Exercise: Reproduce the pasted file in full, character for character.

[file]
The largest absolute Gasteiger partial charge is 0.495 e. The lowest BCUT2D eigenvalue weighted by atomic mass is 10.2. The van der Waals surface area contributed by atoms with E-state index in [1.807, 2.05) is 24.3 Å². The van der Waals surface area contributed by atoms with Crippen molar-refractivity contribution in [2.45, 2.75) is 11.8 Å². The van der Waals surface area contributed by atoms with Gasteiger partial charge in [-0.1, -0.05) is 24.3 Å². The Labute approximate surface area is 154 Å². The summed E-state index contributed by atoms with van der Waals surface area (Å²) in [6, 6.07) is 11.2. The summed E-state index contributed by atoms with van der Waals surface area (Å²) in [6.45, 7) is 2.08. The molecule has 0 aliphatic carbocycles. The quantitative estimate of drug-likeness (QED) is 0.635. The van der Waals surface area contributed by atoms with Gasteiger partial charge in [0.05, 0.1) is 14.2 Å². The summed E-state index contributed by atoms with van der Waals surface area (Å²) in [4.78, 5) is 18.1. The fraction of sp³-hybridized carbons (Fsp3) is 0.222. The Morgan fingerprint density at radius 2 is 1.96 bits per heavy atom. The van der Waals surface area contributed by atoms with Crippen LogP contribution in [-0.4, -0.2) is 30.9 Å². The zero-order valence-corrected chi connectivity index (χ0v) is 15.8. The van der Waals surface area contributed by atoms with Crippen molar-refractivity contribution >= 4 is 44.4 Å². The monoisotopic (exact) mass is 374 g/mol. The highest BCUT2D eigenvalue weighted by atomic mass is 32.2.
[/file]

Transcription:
The largest absolute Gasteiger partial charge is 0.495 e. The lowest BCUT2D eigenvalue weighted by atomic mass is 10.2. The van der Waals surface area contributed by atoms with E-state index in [1.807, 2.05) is 24.3 Å². The van der Waals surface area contributed by atoms with Crippen molar-refractivity contribution in [2.45, 2.75) is 11.8 Å². The van der Waals surface area contributed by atoms with Gasteiger partial charge in [-0.1, -0.05) is 24.3 Å². The Labute approximate surface area is 154 Å². The summed E-state index contributed by atoms with van der Waals surface area (Å²) in [6, 6.07) is 11.2. The summed E-state index contributed by atoms with van der Waals surface area (Å²) in [6.45, 7) is 2.08. The molecule has 0 aliphatic carbocycles. The quantitative estimate of drug-likeness (QED) is 0.635. The van der Waals surface area contributed by atoms with Gasteiger partial charge in [0.05, 0.1) is 14.2 Å². The summed E-state index contributed by atoms with van der Waals surface area (Å²) in [4.78, 5) is 18.1. The fraction of sp³-hybridized carbons (Fsp3) is 0.222. The Morgan fingerprint density at radius 2 is 1.96 bits per heavy atom. The van der Waals surface area contributed by atoms with Crippen LogP contribution in [-0.4, -0.2) is 30.9 Å². The zero-order valence-corrected chi connectivity index (χ0v) is 15.8. The van der Waals surface area contributed by atoms with Crippen molar-refractivity contribution >= 4 is 44.4 Å². The monoisotopic (exact) mass is 374 g/mol. The highest BCUT2D eigenvalue weighted by atomic mass is 32.2.